Due to the nature of our experiments, we prefer the extensibility offered by open-source solutions. A plethora of documentation materials, examples and research applications are available for both SUMO and MATSim. Nevertheless, we argue that MATSim is able to provide a higher degree of flexibility, easiness to customize and use with respect to SUMO; our considerations closely match the conclusion reported in the previous work (e.g. [7,8]). We also highlight that MATSim performs better on large networks than SUMO and, given our specific needs, MATSim routing module takes into account a more suitable set of parameters for the road entities [9]. 

In summary, the open-source nature of MATSim, its extensible structure and its ability to perform simulations of large urban areas have convinced us to choose this platform over similar software. The previous work on MATSim and its applications relates to study the efficiency of legacy transportation infrastructures, such as taxi services [10], car sharing [11] and obviously public transit systems [12]. Our work differs from the cited literature by focusing on the future of transport, hence by accounting for partially autonomous vehicles that are connected with a really existing infrastructure of smart sensors inside an average sized municipality in Northern Italy. Such an urban area is located in the city of Modena and it is called MASA (Modena Automotive Smart Area, depicted in Fig. 1(a)). 

MASA: Modena Automotive Smart Area 

The MASA project aims at becoming a pioneering nationwide research effort on control, standardization and certification methodologies for Smart-Cities. MASA, which started in 2017, is exploited by many European Projects as a test bed for interconnected road users and infrastructure, artificial intelligence on edge devices and ADAS capabilities for innovative vehicles. A private 4G-LTE Antenna is installed in the area: this allows for low latency communication among vehicles, edge and fog nodes. MASA is also equipped with 50 cameras, both traditional (20) and smart (30): a smart camera allows for local processing of artificial vision algorithms, such as object detection and vehicle counting. The European projects that relates to the MASA area made available a small fleet of ADAS vehicles. These vehicles are equipped with cameras, LiDARs, GPS and a computing board: these are full fledged mobile platforms that perceive the environment and communicate with the computing infrastructure of the city, namely 4 fog nodes and 6 cloud servers. The CLASS project is building a software architecture able to answer in real time the road user needs, therefore the communication protocol that has been deployed in the area is based on a low latency UDP transmission over 4G using binary compressed data. A schematic of the actors involved and the communication infrastructure is shown in Fig. 1(b). We exploit the open-source nature of MATSim to extend it in order to account for the complex V2V and V2I interactions within the MASA that are made possible by the CLASS software architecture. More specifically, we tune our simulations within the MASA aiming to design and test real-time rerouting strategies for minimizing emergency vehicles response time during traffic accidents. 

Extending MATSim for simulating smart cities 

The baseline version of MATSim does not enable the interaction among vehicles and the city infrastructure; moreover, vehicles’ daily plans and corresponding routes are fixed at initialization time and do not change during the simulation runtime. Since this is a limitation that would prevent developers from testing emergency response mechanics, a MATSim extension [13] has been used for allowing the developers to implement dynamic agent routing. This extension enables MATSim to exploit dynamic plans in all those situations in which the dynamic management of vehicle’s routes [14] is a necessary aspect for the simulation.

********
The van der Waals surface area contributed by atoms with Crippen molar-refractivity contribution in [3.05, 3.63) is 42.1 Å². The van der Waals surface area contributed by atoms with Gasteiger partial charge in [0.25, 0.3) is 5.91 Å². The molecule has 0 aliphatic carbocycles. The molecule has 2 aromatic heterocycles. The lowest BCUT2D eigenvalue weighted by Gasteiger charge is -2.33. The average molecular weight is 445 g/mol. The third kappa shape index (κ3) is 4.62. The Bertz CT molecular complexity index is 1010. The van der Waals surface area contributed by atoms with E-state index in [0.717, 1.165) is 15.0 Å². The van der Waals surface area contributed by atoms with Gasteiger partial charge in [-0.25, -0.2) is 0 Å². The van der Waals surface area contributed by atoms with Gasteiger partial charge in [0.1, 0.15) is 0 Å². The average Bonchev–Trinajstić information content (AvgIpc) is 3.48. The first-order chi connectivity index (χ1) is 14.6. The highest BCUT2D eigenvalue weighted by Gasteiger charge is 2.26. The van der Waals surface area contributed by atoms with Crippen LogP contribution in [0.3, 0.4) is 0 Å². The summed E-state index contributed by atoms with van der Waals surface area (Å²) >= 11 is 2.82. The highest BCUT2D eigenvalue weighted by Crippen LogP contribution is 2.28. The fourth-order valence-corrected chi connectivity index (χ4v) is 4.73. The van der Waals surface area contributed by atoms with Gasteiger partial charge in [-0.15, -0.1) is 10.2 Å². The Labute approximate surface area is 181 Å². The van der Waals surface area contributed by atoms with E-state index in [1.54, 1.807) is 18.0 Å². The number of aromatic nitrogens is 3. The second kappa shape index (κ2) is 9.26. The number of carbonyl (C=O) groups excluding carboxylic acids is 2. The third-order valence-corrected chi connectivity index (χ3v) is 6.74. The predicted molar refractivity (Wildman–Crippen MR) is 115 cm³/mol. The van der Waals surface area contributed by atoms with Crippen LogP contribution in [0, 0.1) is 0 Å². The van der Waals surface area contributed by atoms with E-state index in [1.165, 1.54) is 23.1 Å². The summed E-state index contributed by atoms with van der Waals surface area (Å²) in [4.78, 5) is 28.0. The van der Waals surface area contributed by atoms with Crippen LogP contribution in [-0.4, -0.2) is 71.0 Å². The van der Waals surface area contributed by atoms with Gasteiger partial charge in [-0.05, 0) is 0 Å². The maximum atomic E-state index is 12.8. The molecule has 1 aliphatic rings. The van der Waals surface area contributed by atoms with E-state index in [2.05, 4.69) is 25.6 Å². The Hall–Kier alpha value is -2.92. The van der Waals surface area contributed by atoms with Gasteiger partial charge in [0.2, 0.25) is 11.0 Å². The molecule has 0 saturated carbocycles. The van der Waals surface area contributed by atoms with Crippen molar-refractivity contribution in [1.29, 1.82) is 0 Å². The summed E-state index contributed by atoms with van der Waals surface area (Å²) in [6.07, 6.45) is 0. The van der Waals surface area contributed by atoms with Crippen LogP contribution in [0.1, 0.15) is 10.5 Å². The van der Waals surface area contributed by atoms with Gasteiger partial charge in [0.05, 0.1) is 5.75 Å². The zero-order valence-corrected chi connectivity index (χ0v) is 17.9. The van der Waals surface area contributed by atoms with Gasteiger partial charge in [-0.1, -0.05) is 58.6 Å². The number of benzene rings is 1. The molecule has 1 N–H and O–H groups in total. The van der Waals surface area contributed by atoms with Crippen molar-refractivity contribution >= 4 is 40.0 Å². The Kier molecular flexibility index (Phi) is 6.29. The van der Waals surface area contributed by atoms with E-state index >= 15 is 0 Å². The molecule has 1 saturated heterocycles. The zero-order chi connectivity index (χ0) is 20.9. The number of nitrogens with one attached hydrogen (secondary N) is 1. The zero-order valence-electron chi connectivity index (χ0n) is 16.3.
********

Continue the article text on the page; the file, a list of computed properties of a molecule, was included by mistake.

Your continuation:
Starting from the MATSim extension detailed in [14], we further developed the dynamic agent planning module so as to be able to dynamically adjust agents’ routes according to messages exchanged within the city infrastructure. The city infrastructure is implemented as an extension of MATSim; it is able to listen to the simulation’s events in order to obtain a global view of the city state. Position and communication capabilities of the involved vehicles are part of this observed state. In summary our developed extension allows the vehicles to communicate with the city infrastructure and thus, dynamically change their behaviour based on the information given by city infrastructure itself; a first version of our extension has been successfully deployed in the previous work on Smart City simulations in MATSim [15, 16].

Simulation model

The interested Smart City area is represented as a network Γ of connected nodes: formally, this is represented as graph G = (V, E), in which vertices represent traffic intersections, and edges are the links representing the connecting roads. The graph is directed so that we are able to simulate the permitted flow directions. In our MATSim extension, we were able to enhance the baseline urban area representation by adding turning bans and one-way streets in accordance to the really existing area we elect for our simulation. For each link in the road network we associate a FIFO queue, so that whenever an agent enters that link, it is automatically inserted in the corresponding queue. It is trivial to understand that a link characterized by an accident will soon fill its queue, causing a congestion that will reduce or even set to zero the speed of the vehicles involved (see Section 3.2).